After Winter Kill, Asian Clam Rebounds
Asian clams did not spread as aggressively last year as they have in the past, the Lake George Park Commission concluded after surveying the lake’s population in September.
After inspecting two hundred sites identified as likely habitat for the invasive species, “no significant new locations,” were found, according to Dave Wick, the executive director of the Lake George Park Commission.
Moreover, Wick reported, the density of existing populations may have decreased by as much as 90% over the course of the winter.
In all likelihood, the population’s diminished status was the product of “a severe winter,” said Wick.
“Researchers at McGill University in Montreal have found that more than 60 days of extremely cold water results in a massive die‐off. Lake George was referred to as a body of water that met those conditions last winter,” said Wick.
But a summer of temperatures within historic norms reversed those gains, said Wick.
Shortly after the survey was completed, researchers returned to sites known to have been infested with Asian clams and found the populations had rebounded, said Wick.
He said the populations had returned to their pre-winter levels and were likely to grow exponentially.
Walt Lender, the executive director of the Lake George Association, said he was not surprised by the clams’ quick recovery.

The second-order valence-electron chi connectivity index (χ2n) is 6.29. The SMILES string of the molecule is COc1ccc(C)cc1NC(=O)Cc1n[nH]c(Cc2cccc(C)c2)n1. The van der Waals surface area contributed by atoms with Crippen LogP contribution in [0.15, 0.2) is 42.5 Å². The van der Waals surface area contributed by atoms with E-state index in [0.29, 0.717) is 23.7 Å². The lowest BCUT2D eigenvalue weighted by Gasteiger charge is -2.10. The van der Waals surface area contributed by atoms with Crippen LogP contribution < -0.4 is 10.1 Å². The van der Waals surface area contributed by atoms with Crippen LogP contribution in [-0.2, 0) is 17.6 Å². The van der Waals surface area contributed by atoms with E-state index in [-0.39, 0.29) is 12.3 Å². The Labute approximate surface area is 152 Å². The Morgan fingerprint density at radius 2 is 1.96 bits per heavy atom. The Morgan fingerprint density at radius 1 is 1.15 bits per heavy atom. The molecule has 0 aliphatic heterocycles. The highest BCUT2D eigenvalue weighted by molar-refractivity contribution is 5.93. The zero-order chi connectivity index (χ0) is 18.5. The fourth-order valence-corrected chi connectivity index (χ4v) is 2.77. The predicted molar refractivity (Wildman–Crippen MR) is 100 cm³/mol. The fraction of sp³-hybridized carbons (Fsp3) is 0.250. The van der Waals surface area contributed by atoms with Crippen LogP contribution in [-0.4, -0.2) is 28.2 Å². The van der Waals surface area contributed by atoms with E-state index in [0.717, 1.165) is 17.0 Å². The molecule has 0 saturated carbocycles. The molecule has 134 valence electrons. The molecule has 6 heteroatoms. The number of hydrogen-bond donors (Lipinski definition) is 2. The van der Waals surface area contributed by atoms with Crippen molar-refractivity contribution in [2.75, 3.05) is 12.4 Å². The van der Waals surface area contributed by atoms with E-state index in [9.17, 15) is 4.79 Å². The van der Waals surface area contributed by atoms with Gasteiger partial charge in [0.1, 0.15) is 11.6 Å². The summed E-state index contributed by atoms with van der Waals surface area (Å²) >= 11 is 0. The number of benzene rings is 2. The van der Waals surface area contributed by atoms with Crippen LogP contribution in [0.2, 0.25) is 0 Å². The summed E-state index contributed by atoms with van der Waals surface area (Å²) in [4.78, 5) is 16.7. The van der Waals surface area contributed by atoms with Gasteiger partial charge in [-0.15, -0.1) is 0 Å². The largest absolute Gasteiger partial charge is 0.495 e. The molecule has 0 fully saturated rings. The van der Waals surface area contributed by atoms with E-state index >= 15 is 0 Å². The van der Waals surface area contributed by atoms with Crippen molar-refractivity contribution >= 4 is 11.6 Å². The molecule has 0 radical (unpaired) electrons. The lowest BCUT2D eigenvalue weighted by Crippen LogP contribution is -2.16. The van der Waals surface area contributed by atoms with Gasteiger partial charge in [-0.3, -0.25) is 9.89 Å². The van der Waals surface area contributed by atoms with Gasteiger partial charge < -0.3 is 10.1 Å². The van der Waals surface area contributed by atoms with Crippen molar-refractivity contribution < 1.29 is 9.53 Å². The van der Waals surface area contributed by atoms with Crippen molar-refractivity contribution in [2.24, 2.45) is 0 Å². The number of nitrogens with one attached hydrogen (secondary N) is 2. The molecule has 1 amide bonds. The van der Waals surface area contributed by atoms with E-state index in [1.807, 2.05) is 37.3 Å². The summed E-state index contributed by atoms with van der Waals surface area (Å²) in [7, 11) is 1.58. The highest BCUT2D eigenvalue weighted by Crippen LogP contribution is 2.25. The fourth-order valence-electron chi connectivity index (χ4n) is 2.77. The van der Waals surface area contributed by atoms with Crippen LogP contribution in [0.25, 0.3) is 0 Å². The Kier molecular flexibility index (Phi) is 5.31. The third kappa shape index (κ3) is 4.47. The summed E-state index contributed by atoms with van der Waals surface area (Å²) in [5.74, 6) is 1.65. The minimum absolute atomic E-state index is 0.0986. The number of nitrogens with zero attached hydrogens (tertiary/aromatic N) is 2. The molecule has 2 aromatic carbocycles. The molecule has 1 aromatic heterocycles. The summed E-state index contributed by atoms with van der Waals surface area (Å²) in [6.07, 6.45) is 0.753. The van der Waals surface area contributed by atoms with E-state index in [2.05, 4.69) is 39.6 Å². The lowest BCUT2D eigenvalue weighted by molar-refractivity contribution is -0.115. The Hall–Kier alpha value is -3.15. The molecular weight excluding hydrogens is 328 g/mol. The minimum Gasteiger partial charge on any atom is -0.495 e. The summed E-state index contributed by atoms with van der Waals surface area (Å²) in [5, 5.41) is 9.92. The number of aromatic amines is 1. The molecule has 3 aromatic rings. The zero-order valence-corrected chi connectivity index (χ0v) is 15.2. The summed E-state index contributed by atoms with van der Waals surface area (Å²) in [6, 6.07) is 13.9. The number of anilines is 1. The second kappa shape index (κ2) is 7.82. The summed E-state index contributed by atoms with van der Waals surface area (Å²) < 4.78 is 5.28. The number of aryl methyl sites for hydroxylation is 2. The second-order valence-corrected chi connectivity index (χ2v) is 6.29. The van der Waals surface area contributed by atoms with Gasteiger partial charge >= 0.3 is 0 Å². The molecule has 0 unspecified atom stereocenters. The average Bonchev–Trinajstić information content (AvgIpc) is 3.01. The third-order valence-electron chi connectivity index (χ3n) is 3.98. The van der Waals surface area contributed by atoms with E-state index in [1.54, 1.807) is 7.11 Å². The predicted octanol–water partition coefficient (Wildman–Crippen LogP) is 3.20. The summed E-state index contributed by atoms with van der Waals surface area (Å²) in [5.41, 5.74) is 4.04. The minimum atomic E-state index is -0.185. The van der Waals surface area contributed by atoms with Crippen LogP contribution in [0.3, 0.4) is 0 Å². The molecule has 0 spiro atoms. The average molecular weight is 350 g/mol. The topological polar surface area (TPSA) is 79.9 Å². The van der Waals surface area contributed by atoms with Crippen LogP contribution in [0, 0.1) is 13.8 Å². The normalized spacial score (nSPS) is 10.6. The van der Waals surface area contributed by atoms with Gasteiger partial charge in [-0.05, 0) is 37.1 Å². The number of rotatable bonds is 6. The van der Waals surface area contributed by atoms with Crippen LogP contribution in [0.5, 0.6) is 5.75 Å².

“The Asian clam reproduces prolifically,” said Lender.
Lender added that the last year’s unusually harsh winter should not have lulled anyone into thinking the Asian clam population was self-regulating.
“That would require that we have unusually cold winters every year, and experience shows that’s unlikely to happen,” said Lender.
According to Lender, the lake’s Asian Clam Task Force is scheduled to re-convene within the next few weeks to discuss the current status of the lake’s Asian clam population and potential strategies for managing its growth.
“By then, we will also have the results of research by the Darrin Fresh Water Institute that will give us a better idea of its life cycle and how it travels through the lake, among other things,” said Lender. “The more information we have about the Asian clam, the better we can control it.”
There are no plans to treat infested areas with benthic mats at this time, said Dave Wick.
The September, 2014 lake-wide survey for Asian clams was the third to be conducted since the invasive species was discovered in Lake George in 2010.
More than 50 volunteers travelled aboard one of four boats to each of the 200 sites, where they sifted sand through sieves searching for clams.
The volunteers discovered that an infestation near Million Dollar Beach had spread toward the outlet of East Brook. One live clam was found near Candlelight Cottages in Bolton Landing.